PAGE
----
On Wednesday morning, unusually active sunspot cluster roughly five times the size of Earth’s surface blasted out a massive solar flare — the largest one astronomers had seen in ten years. It was so big, says Bill Murtagh, program coordinator at the Space Weather Prediction Center, that it will almost certainly impact communications surrounding Hurricane Irma.
“When we get flares of this magnitude, there’s no question that high frequency communications will be affected,” he said in an interview with Inverse.
Solar flares are the largest kind of explosion in the solar system and are caused by stress that results from the reversal of the sun’s magnetic polarity. When this happens, billions of tons of magnetic plasma can be shot off into space.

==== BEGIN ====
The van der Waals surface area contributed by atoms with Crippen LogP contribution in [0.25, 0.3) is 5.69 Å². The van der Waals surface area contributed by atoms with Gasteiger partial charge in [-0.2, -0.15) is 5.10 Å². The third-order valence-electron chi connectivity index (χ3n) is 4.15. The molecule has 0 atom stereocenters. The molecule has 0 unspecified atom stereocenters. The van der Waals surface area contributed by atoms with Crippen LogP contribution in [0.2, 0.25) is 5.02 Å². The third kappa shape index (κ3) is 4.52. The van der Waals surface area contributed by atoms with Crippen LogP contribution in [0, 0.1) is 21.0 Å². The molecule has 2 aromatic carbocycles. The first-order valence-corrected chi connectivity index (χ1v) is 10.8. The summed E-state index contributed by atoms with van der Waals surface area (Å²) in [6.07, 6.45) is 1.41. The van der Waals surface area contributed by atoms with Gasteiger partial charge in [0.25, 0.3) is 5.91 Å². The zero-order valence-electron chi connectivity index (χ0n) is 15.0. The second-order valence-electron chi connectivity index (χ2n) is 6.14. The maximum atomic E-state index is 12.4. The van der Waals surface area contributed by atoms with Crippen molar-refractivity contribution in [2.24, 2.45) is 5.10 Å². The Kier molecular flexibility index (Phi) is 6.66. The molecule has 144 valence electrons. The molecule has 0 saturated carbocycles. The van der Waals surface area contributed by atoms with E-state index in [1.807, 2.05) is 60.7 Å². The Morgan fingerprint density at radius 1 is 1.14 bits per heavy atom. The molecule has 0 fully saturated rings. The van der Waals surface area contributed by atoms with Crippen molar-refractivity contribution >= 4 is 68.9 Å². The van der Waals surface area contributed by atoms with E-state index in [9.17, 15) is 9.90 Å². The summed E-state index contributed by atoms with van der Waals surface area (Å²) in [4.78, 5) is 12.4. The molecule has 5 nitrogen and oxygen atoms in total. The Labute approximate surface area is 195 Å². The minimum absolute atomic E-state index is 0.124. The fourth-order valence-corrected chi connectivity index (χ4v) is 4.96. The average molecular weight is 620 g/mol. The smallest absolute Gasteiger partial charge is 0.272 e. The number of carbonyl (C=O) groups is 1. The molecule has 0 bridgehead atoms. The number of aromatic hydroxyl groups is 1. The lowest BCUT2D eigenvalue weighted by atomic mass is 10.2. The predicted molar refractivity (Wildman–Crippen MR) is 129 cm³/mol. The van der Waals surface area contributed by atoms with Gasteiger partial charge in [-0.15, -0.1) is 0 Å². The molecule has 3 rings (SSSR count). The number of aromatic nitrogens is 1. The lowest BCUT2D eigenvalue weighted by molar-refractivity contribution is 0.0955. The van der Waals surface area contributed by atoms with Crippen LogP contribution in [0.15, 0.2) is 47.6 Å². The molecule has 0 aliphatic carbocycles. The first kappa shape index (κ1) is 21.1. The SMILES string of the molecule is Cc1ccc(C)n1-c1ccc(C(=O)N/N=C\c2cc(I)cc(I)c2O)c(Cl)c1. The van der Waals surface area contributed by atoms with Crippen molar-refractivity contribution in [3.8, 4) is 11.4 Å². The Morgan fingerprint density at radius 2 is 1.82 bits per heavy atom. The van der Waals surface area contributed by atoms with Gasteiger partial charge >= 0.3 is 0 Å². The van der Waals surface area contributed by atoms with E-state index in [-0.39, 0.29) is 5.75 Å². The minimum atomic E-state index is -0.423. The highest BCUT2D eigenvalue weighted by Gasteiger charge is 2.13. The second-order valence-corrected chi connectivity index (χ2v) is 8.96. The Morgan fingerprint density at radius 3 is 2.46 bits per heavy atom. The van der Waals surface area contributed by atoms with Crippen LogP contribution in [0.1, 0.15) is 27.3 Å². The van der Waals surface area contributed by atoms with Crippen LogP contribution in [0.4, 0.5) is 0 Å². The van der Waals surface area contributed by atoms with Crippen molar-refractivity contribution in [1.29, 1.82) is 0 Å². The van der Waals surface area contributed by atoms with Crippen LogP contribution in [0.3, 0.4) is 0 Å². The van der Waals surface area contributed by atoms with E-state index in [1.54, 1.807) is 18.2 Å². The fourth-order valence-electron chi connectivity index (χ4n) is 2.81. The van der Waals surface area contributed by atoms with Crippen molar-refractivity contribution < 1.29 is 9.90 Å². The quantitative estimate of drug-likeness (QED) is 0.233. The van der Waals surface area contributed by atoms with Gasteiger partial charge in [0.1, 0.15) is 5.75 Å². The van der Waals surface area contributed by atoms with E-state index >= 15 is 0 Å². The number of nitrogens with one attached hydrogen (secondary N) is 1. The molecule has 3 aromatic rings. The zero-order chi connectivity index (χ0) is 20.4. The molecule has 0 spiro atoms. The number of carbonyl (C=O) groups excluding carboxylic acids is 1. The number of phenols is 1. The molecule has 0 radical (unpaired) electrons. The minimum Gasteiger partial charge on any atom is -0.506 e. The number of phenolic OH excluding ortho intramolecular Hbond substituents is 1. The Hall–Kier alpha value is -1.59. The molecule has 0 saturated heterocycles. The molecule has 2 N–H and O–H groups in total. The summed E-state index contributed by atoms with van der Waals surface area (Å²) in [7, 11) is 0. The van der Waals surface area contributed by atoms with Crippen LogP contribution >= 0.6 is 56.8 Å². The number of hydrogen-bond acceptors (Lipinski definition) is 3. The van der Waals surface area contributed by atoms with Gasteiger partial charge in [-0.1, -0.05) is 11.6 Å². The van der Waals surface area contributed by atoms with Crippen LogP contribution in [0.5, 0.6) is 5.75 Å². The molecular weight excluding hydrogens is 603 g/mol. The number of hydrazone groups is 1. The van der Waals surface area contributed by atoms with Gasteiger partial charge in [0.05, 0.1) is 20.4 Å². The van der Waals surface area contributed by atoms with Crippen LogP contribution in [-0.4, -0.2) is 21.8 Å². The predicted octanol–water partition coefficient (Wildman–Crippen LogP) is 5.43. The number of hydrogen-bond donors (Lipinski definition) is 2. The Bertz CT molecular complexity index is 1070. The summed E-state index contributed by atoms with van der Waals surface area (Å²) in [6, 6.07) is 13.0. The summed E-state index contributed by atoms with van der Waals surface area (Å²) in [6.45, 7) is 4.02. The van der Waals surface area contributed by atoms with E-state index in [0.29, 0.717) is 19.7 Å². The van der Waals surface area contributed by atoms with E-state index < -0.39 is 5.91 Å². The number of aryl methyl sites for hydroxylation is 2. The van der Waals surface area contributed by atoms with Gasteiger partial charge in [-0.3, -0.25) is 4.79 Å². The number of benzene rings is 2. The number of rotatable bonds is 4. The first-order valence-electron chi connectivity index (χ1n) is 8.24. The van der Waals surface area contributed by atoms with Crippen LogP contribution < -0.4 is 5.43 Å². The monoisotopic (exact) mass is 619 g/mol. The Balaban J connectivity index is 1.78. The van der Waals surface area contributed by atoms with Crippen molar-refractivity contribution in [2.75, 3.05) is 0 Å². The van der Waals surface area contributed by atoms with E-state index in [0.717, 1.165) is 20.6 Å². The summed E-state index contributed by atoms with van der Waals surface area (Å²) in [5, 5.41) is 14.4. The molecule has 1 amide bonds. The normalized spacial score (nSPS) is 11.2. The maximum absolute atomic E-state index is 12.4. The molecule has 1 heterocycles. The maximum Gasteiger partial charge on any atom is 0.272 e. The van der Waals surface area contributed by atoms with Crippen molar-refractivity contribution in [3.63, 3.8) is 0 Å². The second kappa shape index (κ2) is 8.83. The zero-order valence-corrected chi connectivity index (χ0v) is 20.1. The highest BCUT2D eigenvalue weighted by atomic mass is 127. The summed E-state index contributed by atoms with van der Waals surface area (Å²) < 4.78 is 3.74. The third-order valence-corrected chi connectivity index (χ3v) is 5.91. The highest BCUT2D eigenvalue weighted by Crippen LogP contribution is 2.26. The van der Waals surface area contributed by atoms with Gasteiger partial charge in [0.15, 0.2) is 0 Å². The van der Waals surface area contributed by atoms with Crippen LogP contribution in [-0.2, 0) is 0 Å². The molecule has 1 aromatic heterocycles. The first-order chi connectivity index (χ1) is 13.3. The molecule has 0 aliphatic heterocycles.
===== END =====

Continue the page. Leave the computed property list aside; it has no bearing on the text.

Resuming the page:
The kind of massive emission that resulted from this particular flare is expected to have caused issues with radio frequencies on Earth, resulting in minute- to hour-long outages of GPS systems and high-frequency communications used by aircrafts in remote areas. Fortunately, in the case of aircrafts, back-up systems are used to ensure safety.
“It’s unfortunate timing because of this hurricane,” Murtagh said. “The sunspot cluster is complex enough where additional flare activity is possible. That could impact communication systems that emergency responders will be relying on.”
Rogue sunspot clusters like these are not uncommon in the later stages of the cycle, which we are currently in. The last flare this size occurred in 2006. The solar flare observed on Wednesday morning is the largest flare of this current 11-year sun cycle, placed in the highest class of solar flares measured.
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